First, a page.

Link: http://www.atmos-chem-phys.net/9/4677/2009/
Abstract
A long-term, high time-resolution volatile organic compound (VOC) data set from a ground site that experiences urban, rural, and marine influences in the Northeastern United States is presented. A proton-transfer-reaction mass spectrometer (PTR-MS) was used to quantify 15 VOCs: a marine tracer dimethyl sulfide (DMS), a biomass burning tracer acetonitrile, biogenic compounds (monoterpenes, isoprene), oxygenated VOCs (OVOCs: methyl vinyl ketone (MVK) plus methacrolein (MACR), methanol, acetone, methyl ethyl ketone (MEK), acetaldehyde, and acetic acid), and aromatic compounds (benzene, toluene, C8 and C9 aromatics). Time series, overall and seasonal medians, with 10th and 90th percentiles, seasonal mean diurnal profiles, and inter-annual comparisons of mean summer and winter diurnal profiles are shown. Methanol and acetone exhibit the highest overall median mixing ratios 1.44 and 1.02 ppbv, respectively. Comparing the mean diurnal profiles of less well understood compounds (e.g., MEK) with better known compounds (e.g., isoprene, monoterpenes, and MVK + MACR) that undergo various controls on their atmospheric mixing ratios provides insight into possible sources of the lesser known compounds. The constant diurnal value of  0.7 for the toluene:benzene ratio in winter, may possibly indicate the influence of wood-based heating systems in this region. Methanol exhibits an initial early morning release in summer unlike any other OVOC (or isoprene) and a dramatic late afternoon mixing ratio increase in spring. Although several of the OVOCs appear to have biogenic sources, differences in features observed between isoprene, methanol, acetone, acetaldehyde, and MEK suggest they are produced or emitted in unique ways.
2007
[Knighton2007a] W Knighton, B., S. C. Herndon, J. H. Shorter, R. C. Miake-Lye, M. S. Zahniser, K. Akiyama, A. Shimono, K. Kitasaka, H. Shimajiri, and K. Sugihara, "Laboratory evaluation of an aldehyde scrubber system specifically for the detection of acrolein.", J Air Waste Manag Assoc, vol. 57, no. 11: MT 59717, USA. bknighton@chemistry.montana.edu, pp. 1370–1378, Nov, 2007.
Link: http://www.tandfonline.com/doi/abs/10.3155/1047-3289.57.11.1370
Abstract
We demonstrate the use of an aldehyde scrubber system to resolve isobaric aldehyde/alkene interferences in a proton transfer reaction mass spectrometer (PTR-MS) by selectively removing the aldehydes from the gas mixture without loss of quantitative information for the alkene components. The aldehyde scrubber system uses a bisulfite solution, which scrubs carbonyl compounds from the gas stream by forming water-soluble carbonyl bisulfite addition products, and has been evaluated using a synthetic mixture of acrolein and isoprene. Trapping efficiencies of acrolein exceeded 97%, whereas the transmission efficiency of isoprene was better than 92%. Quantification of the PTR-MS response to acrolein was validated through an intercomparison study that included two derivatization methods, dinitrophenylhydrazine (DNPH) and O-(4-cyano-2-ethoxybenzyl)hydroxylamine (CNET), and a spectroscopic method using a quantum cascade laser infrared absorption spectroscopy (QCL) instrument. Finally, using cigarette smoke as a complex matrix, the acrolein content was assessed using the scrubber and compared with direct QCL-based detection.
[Wehinger2007] Wehinger, A., A. Schmid, S. Mechtcheriakov, M. Ledochowski, C. Grabmer, G. A. Gastl, and A. Amann, "Lung cancer detection by proton transfer reaction mass-spectrometric analysis of human breath gas", International Journal of Mass Spectrometry, vol. 265, no. 1, pp. 49 - 59, 2007.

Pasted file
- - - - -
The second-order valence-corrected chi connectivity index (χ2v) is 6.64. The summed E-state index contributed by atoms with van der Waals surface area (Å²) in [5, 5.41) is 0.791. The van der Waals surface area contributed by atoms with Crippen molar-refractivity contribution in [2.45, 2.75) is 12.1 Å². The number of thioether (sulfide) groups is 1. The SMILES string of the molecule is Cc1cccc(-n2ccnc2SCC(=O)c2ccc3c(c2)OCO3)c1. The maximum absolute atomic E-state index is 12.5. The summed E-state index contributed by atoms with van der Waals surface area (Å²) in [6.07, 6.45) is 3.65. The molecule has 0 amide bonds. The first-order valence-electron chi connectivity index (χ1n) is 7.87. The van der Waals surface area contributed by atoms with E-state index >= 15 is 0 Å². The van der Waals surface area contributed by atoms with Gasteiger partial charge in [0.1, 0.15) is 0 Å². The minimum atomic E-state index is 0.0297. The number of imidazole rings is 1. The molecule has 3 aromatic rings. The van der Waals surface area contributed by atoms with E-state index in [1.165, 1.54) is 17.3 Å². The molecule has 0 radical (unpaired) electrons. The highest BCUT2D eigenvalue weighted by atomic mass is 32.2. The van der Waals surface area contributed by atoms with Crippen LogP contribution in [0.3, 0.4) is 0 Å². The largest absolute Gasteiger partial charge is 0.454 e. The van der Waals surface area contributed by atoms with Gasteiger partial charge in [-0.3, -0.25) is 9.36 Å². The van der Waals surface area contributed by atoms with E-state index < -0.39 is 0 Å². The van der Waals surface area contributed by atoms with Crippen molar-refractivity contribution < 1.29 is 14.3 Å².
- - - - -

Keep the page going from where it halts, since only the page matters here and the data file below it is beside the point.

Link: http://www.sciencedirect.com/science/article/pii/S1387380607002382
Abstract
Background: Determination of the diagnostic usefulness of proton transfer reaction mass spectrometry (PTR-MS) for detecting primary lung cancer through analysis of volatile organic compounds (VOCs) in exhaled human breath was demonstrated in this investigation. Unlike, for example, gas-chromatographic analyses, PTR-MS can be used without time-consuming preconcentration of the gas samples.
2003
[Pollien2003b] Pollien, P., A. Jordan, W. Lindinger, and C. Yeretzian, "Liquid–air partitioning of volatile compounds in coffee: dynamic measurements using proton-transfer-reaction mass spectrometry", International Journal of Mass Spectrometry, vol. 228, no. 1: Elsevier, pp. 69–80, 2003.
Link: http://www.sciencedirect.com/science/article/pii/S1387380603001970
Abstract
Recently we introduced a dynamic approach to determine Henry’s law constants (HLCs) of volatile organic compounds (VOCs) in water, and applied it to a series organic compounds dissolved in pure water. Here, we first discuss a further development of the original approach such that it can be applied to complex liquid food systems (coffee). Second, we examine the impact of non-volatile constituents on the HLC. More specifically, we evaluate the impact of non-volatile coffee constituents on the HLC of 2-methylpropanal, 3- and 2-methylbutanal, dimethylsulfide, dimethyldisulfide and ethyl-2-methylbutyrate. Finally, we demonstrate that the concentration on the VOC in solution does not affect the HLC, over the investigated concentration range of 10−4 to 10 ppm.

Featured Articles

Download Contributions to the International Conference on Proton Transfer Reaction Mass Spectrometry and Its Applications:

 

Selected PTR-MS related Reviews

F. Biasioli, C. Yeretzian, F. Gasperi, T. D. Märk: PTR-MS monitoring of VOCs and BVOCs in food science and technology, Trends in Analytical Chemistry 30 (7) (2011).
Link

J. de Gouw, C. Warneke, T. Karl, G. Eerdekens, C. van der Veen, R. Fall: Measurement of Volatile Organic Compounds in the Earth's Atmosphere using Proton-Transfer-Reaction Mass Spectrometry. Mass Spectrometry Reviews, 26 (2007), 223-257.
Link

W. Lindinger, A. Hansel, A. Jordan: Proton-transfer-reaction mass spectrometry (PTR–MS): on-line monitoring of volatile organic compounds at pptv levels, Chem. Soc. Rev. 27 (1998), 347-375.
Link

 

Lists with PTR-MS relevant publications of the University of Innsbruck can be found here: Atmospheric and indoor air chemistry, IMR, Environmental Physics and Nano-Bio-Physics